Boogiepop and Others
by Rose Bridges,
How would you rate episode 6 of
Boogiepop and Others (TV 2019) ?
I think for many viewers so far, watching Boogiepop and Others has been a puzzle to figure out what is happening in any given scene. The show has a constantly revolving set of characters who can be difficult to keep track of, and it keeps its lore close to its chest. Mostly, the viewer only glimpses as much as the characters know about the latest plot developments on the show's supernatural side. So I was glad this week to see such a clear articulation of Boogiepop and Others' thematic side, explaining the title character's purpose without even a single appearance by Boogiepop in the flesh.
We start with a fight between Spooky E—full name Spooky Electric—after his meeting with Aya last week. I'm going to start referring to Aya by her real name, Camille, which was the big reveal at the end of last week's episode, although most characters who communicate with her this week use her surname, Orihata. Camille is working with the Towa Organization and Spooky E in some way, and her purpose seems to involve having sex with boys. Perhaps they want her to procreate? Spooky E tells her to do it as soon as possible, which would explain the rumors of promiscuity surrounding her as well as her physical eagerness with Masaki on their aquarium date. We also know that she's terrified of anyone hating her, seeing it as antithetical to her purpose, and she's reminded of this during her conversation with Suema later in the episode.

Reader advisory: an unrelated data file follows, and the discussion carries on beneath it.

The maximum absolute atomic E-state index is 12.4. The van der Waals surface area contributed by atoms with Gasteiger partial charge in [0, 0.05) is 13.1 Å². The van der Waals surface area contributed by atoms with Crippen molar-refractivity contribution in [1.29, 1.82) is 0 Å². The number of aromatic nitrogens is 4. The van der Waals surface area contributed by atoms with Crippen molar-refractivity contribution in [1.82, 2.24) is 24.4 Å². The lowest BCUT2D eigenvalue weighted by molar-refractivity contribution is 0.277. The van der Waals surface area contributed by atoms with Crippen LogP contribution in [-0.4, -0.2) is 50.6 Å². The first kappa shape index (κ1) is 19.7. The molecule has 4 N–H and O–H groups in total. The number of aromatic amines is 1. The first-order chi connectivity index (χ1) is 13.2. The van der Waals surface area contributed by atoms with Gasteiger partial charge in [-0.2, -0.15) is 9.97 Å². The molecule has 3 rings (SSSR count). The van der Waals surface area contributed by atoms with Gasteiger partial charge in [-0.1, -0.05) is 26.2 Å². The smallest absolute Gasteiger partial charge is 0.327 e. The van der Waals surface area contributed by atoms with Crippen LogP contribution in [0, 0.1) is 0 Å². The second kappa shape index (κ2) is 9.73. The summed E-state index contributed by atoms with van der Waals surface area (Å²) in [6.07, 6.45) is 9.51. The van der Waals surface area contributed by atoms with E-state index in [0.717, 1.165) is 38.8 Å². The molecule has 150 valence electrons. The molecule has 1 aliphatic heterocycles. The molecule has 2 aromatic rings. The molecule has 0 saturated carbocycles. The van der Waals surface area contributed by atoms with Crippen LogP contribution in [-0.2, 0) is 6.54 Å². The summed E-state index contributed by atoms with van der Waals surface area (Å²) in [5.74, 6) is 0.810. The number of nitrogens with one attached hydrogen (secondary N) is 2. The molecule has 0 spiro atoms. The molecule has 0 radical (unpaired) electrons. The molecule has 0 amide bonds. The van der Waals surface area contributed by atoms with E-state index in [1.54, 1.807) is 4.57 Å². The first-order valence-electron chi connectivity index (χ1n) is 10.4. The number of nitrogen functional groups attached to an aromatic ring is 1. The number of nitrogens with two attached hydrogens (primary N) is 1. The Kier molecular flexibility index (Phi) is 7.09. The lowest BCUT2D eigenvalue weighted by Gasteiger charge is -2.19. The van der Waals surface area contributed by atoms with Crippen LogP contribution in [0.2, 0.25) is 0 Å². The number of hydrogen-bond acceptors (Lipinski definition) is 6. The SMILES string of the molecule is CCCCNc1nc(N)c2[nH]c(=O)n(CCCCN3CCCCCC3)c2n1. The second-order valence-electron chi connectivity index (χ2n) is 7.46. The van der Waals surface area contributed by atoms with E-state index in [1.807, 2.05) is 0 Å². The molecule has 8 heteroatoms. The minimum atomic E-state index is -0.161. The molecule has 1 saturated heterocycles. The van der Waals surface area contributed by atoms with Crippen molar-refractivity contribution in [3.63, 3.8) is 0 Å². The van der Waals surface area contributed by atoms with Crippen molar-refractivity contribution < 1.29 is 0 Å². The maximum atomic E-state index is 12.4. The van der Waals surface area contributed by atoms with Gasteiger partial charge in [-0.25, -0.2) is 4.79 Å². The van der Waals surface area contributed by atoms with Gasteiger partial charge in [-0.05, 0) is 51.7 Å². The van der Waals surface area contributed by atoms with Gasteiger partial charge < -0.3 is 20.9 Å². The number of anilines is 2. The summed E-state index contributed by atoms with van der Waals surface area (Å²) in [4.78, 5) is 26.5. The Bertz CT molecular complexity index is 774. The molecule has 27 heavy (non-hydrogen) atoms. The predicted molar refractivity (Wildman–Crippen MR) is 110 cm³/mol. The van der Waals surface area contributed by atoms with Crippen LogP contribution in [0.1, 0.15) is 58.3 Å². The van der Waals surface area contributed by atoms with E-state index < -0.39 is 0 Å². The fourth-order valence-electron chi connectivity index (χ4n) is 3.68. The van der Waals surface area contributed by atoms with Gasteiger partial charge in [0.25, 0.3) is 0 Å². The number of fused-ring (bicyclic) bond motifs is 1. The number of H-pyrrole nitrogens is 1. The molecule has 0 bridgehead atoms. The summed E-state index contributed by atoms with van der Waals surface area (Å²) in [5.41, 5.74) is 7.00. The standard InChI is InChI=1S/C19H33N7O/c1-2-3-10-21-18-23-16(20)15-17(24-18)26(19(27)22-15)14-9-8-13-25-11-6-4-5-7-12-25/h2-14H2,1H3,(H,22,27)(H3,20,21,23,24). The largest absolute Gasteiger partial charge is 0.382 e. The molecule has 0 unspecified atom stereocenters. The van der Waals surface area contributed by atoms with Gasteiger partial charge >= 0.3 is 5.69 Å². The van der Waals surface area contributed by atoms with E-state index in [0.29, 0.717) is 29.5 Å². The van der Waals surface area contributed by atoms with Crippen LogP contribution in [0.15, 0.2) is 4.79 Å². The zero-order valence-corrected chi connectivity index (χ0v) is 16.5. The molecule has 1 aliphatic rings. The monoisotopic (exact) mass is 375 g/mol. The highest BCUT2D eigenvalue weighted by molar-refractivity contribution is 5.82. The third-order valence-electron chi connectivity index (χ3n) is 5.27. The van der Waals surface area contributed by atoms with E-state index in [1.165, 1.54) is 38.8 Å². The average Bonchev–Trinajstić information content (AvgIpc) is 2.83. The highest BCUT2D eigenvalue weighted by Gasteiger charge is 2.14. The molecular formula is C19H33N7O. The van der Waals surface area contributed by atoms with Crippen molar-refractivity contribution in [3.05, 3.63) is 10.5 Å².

After this point, Suema becomes the focus of the episode, particularly her investigation surrounding Asukai Jin. Her friend, Kyoko Kinukawa, is Asukai's cousin, and she's alarmed by his strange behavior recently—likely due to his alliance with the Imaginator. Asukai seems to feel like he's still in control of himself, but Kyoko sees that he's acting unusually, suggesting that Imaginator is manipulating his mind in some way. Suema resolves to find out for herself what's going on, sneaking into his classroom where she's perturbed by a sketch of Suito, the girl who killed herself by jumping off the school building. Of course, she's also the form the Imaginator has taken on, which is likely why Asukai was drawing her. While hiding with the sketch in the room, Suema witnesses Asukai perform a strange ritual with his students, where his hands glow red as he "activates" their chests (their hearts?) with the red glow in some way. The girls leave speaking of not feeling afraid of anything, ready to change the world. Suema doesn't know what to make of it.
If she's clueless with regard to the supernatural side of Boogiepop and Others, she does have a surprising amount of insight into the private lives of other teens like her classmates. Speaking of that, I'm glad that Boogiepop and Others seems to consolidate its cast more this week. We see Touka and Niitori again, and Niitori mentions that she knows of Touka's alternate identity to Suema, while Anou appears as a new transfer student to their school. He is no longer under Spooky E's control but hasn't regained his memories, and he mentions that he feels he got into the school by losing something important to him. This causes Anou to spontaneously cry, and he's rushed to the nurse's office. I hope there's a more hopeful twist to his sad story soon, and I wonder if seeing Masaki might trigger the suppressed or stolen memories to return. Since Camille seems to be hanging around, Masaki may not be far away.